Under this figure, tax exemptions covered imported goods covered by diplomatic privileges, military hardware, fuels and lubricants, hospital and surgical equipment, aircraft (their parts and ancillary equipment), plant and machinery imported for use by companies in export processing zones, health and medical supplies to abate the spread of COVID.
Other exemptions included: reliefs on the presidential initiative on COVID-19 supplies, Import Duty and VAT on commercial airlines.
It was also noted that five countries accounted for about 92 per cent of total Customs relief with China accounting for nearly half of the total relief granted. Singapore, Netherlands, Togo, Benin Republic and India were the other top sources of supplies benefitting from the reliefs.
Meanwhile, the beneficiaries of the tax reliefs and concessions included Dangote, Lafarge, Honeywell and 43 other major beneficiaries.
As of the end of 2021, 46 companies had benefitted from the tax incentive scheme while the requests of 186 companies were still pending.
They were beneficiaries of the pioneer status tax relief under the Industrial Development Income Tax Act with tax reliefs for a three-year period.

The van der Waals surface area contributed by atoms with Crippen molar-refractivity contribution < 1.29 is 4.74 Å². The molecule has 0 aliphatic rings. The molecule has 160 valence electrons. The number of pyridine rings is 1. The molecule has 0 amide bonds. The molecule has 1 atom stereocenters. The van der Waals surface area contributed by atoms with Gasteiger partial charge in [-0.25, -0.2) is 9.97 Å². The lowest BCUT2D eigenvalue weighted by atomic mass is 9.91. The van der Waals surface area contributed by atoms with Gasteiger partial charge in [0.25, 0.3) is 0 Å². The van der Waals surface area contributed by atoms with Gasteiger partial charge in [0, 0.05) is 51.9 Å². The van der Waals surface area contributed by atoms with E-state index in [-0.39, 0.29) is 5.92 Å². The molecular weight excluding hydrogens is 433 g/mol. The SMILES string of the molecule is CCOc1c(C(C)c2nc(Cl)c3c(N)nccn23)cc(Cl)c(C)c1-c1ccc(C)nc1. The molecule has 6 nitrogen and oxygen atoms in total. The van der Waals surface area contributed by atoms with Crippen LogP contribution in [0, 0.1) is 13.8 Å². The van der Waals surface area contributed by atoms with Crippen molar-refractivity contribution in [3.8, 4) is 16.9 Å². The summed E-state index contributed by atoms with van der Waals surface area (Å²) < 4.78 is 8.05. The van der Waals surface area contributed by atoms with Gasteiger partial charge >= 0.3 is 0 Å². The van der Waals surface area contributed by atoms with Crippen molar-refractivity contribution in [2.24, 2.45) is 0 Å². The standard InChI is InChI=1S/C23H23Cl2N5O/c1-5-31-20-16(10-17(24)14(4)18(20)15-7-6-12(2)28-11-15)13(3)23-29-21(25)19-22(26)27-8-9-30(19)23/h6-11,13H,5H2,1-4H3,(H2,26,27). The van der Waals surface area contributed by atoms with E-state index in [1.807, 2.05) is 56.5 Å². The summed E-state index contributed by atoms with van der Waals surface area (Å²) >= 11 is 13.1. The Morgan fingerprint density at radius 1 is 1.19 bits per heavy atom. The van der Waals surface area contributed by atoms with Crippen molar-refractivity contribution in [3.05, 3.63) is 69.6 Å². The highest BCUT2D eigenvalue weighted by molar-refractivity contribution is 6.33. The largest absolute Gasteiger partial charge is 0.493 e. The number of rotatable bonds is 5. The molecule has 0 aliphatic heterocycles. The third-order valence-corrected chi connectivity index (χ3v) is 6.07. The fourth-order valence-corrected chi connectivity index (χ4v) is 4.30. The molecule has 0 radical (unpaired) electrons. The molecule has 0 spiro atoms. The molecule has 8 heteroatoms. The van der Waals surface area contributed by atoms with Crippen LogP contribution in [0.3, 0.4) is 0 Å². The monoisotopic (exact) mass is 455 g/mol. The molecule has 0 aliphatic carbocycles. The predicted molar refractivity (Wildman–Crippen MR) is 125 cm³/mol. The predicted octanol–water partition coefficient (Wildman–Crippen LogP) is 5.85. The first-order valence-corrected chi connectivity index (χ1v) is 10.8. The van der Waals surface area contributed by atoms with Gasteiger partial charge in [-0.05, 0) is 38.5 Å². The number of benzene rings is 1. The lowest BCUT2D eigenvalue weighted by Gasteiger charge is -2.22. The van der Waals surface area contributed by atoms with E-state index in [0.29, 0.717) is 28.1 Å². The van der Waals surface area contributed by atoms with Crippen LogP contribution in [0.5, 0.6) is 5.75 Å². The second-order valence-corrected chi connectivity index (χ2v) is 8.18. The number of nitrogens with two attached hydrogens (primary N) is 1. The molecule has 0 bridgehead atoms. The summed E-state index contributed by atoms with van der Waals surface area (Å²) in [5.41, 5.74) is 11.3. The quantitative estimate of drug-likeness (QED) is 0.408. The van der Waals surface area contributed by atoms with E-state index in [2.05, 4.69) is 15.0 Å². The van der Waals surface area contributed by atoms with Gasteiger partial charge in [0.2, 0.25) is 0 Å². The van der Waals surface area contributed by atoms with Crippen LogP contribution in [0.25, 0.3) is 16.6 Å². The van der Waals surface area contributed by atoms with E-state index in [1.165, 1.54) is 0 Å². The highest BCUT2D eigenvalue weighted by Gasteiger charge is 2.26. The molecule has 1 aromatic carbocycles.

This was contained in the Q4 2021 PSI report released by the Nigeria Investment Promotion Commission.
The pioneer status is an incentive offered by the Federal Government, which exempts companies from paying income tax for a certain period. This tax exemption can be full or partial.
The incentive is generally regarded as an industrial measure aimed at stimulating investments in the economy.
The products or companies eligible for this pioneer status are those that do not already exist in the country.
These companies included: Dangote Sinotrucks West Africa Limited, Lafarge Africa Plc, Honeywell Flour Mills Nigeria Plc, Jigawa Rice Limited, and Stallion Motors Limited.
Others included: African Foundries Limited, Royal Pacific Group Limited, Kunoch Hotels Limited, Princess Medi Clinics Nigeria Limited, Medlog Logistics Limited, and Masters Liquefied Gas Limited.
Economists back waivers
Economic experts have stressed the role of tax waivers in driving economic growth but questioned the transparency and objective rate of the Federal Government in granting the tax waivers.
The Managing Director/Chief Executive Officer, Cowry Asset Management Limited, Mr Johnson Chukwu, explained that what was forgone could not be seen as revenue leakages, describing it as delayed gratification which would enable the Federal Government to achieve long-term higher revenues.
He added, “Tax is a fiscal tool and fiscal tools are used to stimulate economic activities or discourage certain harmful or inappropriate economic activities.